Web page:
Talking politics in the office? 3 things to keep in mind
Excerpted from page 14 of the Sept/Oct 2020 edition of AOA Focus.
Whether you follow politics a little or a lot, Americans are at least subconsciously familiar with the concept of horse race-coverage in general elections. It’s that innate desire to know who’s ahead, who’s behind and who’s gaining ground in the polls as candidates enter the final stretch of the 2020 presidential election. Even if you’re choosing to disengage, today’s politics have a way of finding you—or ruffling feathers.
What are the best ground rules for approaching political debates in the practice? AOA Focus spoke with several AOA volunteers to find out.
Watch your language.Should patients wade into turbulent political waters, it’s best for doctors to keep their heads above the surface and not let the conversation drag them under—especially on issues that do not directly affect patient care, says Doug Totten, O.D. Citing AOA’s Standards of Professional Conduct, Dr. Totten emphasizes how doctors of optometry should conduct themselves with “good character in all of their actions to build trust and respect with patients, the public and colleagues.”
That means acting with honesty, integrity, fairness, kindness and compassion.
“A doctor of optometry should be sensitive to the imbalance of power in the patient-doctor relationship when considering starting a conversation about a personal political view to a patient or caregiver,” he says. “Doctors should withhold from initiating political conversations while in a clinical encounter to avoid exploiting a patient’s vulnerability and to respect a patient’s desire for privacy.”
Dr. Totten adds: “When a patient or family is in an emotionally fragile state due to significant ocular or medical circumstances, a doctor of optometry should especially refrain from conversations about political topics or subjects.”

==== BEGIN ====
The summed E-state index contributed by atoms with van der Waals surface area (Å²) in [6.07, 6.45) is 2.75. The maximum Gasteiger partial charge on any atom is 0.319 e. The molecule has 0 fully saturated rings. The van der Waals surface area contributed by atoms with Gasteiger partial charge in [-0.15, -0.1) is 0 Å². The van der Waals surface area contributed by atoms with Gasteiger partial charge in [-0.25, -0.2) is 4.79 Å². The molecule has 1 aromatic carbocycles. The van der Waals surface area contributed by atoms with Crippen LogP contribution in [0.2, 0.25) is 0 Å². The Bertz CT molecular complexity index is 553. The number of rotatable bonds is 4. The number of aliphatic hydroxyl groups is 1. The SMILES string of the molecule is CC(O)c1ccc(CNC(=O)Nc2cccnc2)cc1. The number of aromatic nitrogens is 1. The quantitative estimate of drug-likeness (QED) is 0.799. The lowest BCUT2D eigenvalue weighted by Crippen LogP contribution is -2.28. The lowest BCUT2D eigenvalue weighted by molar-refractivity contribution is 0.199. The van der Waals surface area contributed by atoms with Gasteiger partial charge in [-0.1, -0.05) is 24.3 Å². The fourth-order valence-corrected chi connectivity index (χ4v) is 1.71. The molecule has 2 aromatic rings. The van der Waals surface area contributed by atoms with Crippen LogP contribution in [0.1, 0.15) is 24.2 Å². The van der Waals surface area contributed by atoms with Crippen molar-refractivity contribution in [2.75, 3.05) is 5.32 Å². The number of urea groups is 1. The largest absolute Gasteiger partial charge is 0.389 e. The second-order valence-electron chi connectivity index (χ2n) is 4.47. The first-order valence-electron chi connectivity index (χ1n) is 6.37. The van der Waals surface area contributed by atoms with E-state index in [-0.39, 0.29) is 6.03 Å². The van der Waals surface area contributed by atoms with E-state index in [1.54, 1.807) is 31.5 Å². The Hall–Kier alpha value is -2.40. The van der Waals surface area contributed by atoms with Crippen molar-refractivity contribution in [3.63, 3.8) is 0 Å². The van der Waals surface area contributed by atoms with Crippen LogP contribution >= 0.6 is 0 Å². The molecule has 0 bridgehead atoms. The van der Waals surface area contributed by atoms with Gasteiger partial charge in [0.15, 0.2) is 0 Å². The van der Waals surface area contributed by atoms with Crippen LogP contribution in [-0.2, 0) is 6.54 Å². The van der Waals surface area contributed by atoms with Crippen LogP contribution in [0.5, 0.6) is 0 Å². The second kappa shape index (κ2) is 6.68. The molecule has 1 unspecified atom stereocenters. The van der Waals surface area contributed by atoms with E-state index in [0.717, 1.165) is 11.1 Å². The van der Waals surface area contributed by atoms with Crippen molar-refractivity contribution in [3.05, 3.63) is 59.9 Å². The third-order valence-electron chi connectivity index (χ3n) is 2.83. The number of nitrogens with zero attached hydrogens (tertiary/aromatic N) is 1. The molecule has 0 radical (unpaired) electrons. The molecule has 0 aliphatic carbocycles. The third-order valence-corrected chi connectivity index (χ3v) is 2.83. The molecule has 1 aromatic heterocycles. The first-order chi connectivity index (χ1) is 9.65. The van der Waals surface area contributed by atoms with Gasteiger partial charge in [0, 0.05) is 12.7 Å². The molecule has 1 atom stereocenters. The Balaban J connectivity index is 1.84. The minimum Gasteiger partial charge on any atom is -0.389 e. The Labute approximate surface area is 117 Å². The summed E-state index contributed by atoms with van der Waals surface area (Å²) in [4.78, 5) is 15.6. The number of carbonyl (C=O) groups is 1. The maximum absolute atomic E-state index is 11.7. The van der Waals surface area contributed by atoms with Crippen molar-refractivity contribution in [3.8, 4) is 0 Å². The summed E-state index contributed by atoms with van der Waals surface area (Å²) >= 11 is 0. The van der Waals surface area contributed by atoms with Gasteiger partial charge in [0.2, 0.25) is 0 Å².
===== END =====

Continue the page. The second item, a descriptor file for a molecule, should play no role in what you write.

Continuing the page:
Read between the lines.Given events of the spring and summer, such as the ongoing COVID-19 pandemic, protests and other politically charged situations, Hilary Hawthorne, O.D., says she’s received a lot of questions from patients about her thoughts.
“Patients seem to be seeking advice or comfort for their concerns and want to gather reading and media materials that help put them at ease,” Dr. Hawthorne notes. “One morning, I found it unusual that a developmentally disabled patient mentioned she had been watching the news and how she’s been staying indoors and trying not to get into any trouble.”
Dr. Hawthorne wonders whether state shelter-in-place orders may have even triggered some forms of early developmental trauma that surface with emotional intensity. She can’t remember having so many young adults talk about recent political issues or discussing books about tragic, historical events.
“I don’t give advice to my patients about stress or how to cope; I can only emphasize and share general messaging about resources that answer who and where to seek help,” Dr. Hawthorne adds.
Prepare for the inevitable.Politically charged comments, questions or statements are going to happen, especially in a divisive general election year, so it’s important to plan your response. Although his practice’s policy manual states that conversations with patients should only relate to eye care and refrain from other matters, Joe Ellis, O.D., says he fields such questions with a quick, “These are tough choices to make.”
However, Dr. Ellis notes, 2020 brings an added dimension to this conversation—the COVID-19 pandemic.
“As a valued leader in your community and as an essential health care provider, if your conversations with patients drift into a ‘political tone,’ you are obligated as a health care professional to educate the patient on the importance of public health protections and prevention of COVID-19 virus transmission,”
Dr. Ellis says. In his view, a public health response to the pandemic is more politically tinged than ever.
“A once-in-a-lifetime pandemic is not a political matter; it is a matter of public health.”The AOA Ethics Forum features case studies on ethical challenges and offers suggestions for handling those situations. See how to access Ethics Forum case studies on EyeLearn Professional Development Hub. Or, email email@example.com your own ethical question.
The AOA will use the time to evaluate its collection efforts and create a registry for the future that is most useful to improving eye health and vision care. The AOA launched the registry in 2015.
Under new rules for the 21st Century Cures Act, doctors of optometry will need to prepare for changes going into effect April 5. Doctors should check in with their health IT vendor in order to make sure they meet the new requirements.